Monday, December 24, 2012

'Twas the Night Before Christmas, 190 years ago, that an iconic poem was written in Chelsea


On Christmas Eve, one hundred and ninety years ago today, wealthy landowner and august Columbia professor Clement Clarke Moore completed a seasonal poem to read to his children. He penned the whimsical little tale -- a throwaway, really, in comparison to his great and respected writings in Greek and biblical literature -- from a desk at his comfortable, snow-covered mansion which the family called Chelsea.

The home sat atop an old hill (at around today's modern addresses of 422-424 West 23rd Street) overlooking Moore's estate which stretched south from here. His estate, of course, gives modern Chelsea its name. At right, the Chelsea estate on a cold winter's night.

Moore was allegedly inspired that afternoon during an outing to Washington Market to purchase a Christmas turkey. The market (pictured below in 1829) would have another holiday claim to fame: it was the site of America's first outdoor Christmas tree market.



The poem, "A Visit from St. Nicholas" and often referred to as "'Twas The Night Before Christmas," would eventually help define Santa Claus mythology. It's perhaps the most important source in shaping the physical appearance and ritual behavior of the North Pole gift-giver and would provide inspiration to New York illustrators like Thomas Nast and, in the 20th century, the Coca-Cola advertising of Haddon Sunblom.  Moore is even credited with naming the eight reindeer.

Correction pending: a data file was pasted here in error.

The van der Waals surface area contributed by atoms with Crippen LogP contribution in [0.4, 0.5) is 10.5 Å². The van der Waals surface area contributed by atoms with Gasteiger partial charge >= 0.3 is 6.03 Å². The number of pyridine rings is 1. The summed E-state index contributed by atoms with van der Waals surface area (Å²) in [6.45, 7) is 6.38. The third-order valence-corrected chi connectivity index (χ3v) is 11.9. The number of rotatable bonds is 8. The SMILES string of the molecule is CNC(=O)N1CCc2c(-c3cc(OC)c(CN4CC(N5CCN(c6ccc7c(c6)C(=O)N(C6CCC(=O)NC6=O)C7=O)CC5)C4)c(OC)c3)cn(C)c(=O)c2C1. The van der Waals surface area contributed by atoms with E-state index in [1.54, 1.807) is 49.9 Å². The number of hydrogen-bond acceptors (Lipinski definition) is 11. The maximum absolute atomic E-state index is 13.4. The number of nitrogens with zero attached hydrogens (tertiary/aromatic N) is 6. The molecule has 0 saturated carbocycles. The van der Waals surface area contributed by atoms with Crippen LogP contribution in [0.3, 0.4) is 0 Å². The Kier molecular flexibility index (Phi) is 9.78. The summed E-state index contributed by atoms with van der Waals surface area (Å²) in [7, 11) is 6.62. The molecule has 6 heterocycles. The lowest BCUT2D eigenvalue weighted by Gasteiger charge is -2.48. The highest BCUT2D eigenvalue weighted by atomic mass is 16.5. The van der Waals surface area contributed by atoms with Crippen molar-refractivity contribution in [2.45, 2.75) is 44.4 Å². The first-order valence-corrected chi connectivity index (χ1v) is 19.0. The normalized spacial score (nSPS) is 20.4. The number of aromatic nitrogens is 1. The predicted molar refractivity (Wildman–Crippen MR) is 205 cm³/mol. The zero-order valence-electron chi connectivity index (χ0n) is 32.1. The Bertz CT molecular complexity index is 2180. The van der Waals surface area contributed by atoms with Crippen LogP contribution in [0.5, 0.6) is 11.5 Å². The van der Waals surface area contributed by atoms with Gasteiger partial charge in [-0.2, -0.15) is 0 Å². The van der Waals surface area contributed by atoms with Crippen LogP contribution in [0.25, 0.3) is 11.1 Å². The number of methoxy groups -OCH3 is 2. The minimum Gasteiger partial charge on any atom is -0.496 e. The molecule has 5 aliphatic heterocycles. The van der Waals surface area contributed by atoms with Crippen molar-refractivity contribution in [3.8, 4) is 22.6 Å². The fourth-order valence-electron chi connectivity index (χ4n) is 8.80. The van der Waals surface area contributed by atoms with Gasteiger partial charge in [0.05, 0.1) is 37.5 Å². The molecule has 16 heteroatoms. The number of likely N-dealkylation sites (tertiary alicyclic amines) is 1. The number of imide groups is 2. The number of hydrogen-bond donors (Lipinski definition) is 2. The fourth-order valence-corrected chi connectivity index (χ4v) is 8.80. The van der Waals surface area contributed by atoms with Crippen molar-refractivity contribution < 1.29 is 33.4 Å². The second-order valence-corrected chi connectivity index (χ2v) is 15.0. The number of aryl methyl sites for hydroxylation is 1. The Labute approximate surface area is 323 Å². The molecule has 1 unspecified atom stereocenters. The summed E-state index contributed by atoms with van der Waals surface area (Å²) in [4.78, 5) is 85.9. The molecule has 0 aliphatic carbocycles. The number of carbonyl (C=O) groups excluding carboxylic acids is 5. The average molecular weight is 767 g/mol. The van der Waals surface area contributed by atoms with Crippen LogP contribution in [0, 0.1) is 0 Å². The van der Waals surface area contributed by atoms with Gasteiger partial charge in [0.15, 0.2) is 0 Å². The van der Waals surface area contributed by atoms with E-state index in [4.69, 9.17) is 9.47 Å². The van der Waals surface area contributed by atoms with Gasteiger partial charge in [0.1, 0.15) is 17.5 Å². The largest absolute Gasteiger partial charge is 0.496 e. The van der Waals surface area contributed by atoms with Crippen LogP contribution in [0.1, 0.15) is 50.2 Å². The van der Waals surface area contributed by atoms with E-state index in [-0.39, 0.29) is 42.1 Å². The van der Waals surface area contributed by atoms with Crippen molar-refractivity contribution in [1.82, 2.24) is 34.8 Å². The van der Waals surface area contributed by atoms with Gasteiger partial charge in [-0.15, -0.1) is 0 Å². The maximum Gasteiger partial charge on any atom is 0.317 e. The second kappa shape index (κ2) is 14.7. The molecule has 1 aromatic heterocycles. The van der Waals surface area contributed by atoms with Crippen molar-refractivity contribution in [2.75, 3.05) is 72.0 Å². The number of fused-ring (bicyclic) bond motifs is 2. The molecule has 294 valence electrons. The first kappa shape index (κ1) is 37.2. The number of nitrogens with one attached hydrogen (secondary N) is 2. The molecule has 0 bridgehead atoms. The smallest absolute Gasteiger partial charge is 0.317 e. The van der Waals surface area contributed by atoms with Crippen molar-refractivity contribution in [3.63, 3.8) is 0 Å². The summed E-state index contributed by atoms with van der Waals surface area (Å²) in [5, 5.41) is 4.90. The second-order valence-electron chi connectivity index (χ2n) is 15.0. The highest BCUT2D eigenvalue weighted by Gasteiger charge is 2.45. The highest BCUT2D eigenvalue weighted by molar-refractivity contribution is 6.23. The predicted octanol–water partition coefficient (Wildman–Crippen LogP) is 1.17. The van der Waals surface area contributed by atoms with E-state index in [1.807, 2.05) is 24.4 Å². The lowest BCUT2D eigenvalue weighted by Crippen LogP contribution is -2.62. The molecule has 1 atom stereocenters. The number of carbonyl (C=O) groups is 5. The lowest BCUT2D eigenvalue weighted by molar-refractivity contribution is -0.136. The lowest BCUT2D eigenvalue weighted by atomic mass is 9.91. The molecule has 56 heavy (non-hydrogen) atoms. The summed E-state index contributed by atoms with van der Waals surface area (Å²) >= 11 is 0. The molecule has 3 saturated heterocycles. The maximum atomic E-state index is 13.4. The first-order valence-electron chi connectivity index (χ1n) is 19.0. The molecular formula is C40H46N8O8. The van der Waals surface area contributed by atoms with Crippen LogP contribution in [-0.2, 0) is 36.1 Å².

But the poem was only originally intended for Moore's children. I'm not certain how many were around to hear it in 1822, but Moore and his wife Catherine Elizabeth Taylor would eventually have nine of them. One daughter, Mary Ogden, would later produce the first of dozens of illustrated versions of the poem.

At left: An illustration of Moore and his family from an edition published in 1896 (source)

The poem was published anonymously the following year, and Moore would only take credit -- at his children's insistence -- in 1844.

Given Moore's original hesitation, some scholars have suggested that another New Yorker, Henry Livingston Jr., may have penned it.  Until that is definitely proven, you are allowed to always think of the neighborhood of Chelsea -- just two blocks west of the Chelsea Hotel -- every time you hear it.

So jump in your 'kerchief, open your shutters and throw up your sashes, and give this little holiday poem a ripe rendition this year. You can find the full text here. But to quote the final section:

He sprang to his sleigh, to his team gave a whistle,
And away they all flew like the down of a thistle.
But I heard him exclaim, ‘ere he drove out of sight,
"Happy Christmas to all, and to all a good-night!"


For more information on Moore and the Chelsea neighborhood, check out our podcast on the Chelsea Hotel.

Pictures courtesy NYPL

1 comment:

  1. I have been a loyal fan of your wonderful podcast since the very beginning. Thank you for all that you do to bring NYC history to life! I would like to offer a correction and addition to this post which comes from my father, Dr. Paul Benson a history professor from deep in the heart of Texas. He's been lecturing on Clement Clarke Moore for years:

    Moore was not a professor at Columbia but rather a Professor of Oriental and Greek Literature, as well as Divinity and Biblical Learning, at the General Theological Seminary of the Protestant Episcopal Church. Located on land donated by the "Bard of Chelsea" himself, the seminary still stands today on Ninth Avenue between 20th and 21st Streets, in an area known as Chelsea Square. Moore's connection with that institution continued for over twenty-five years.

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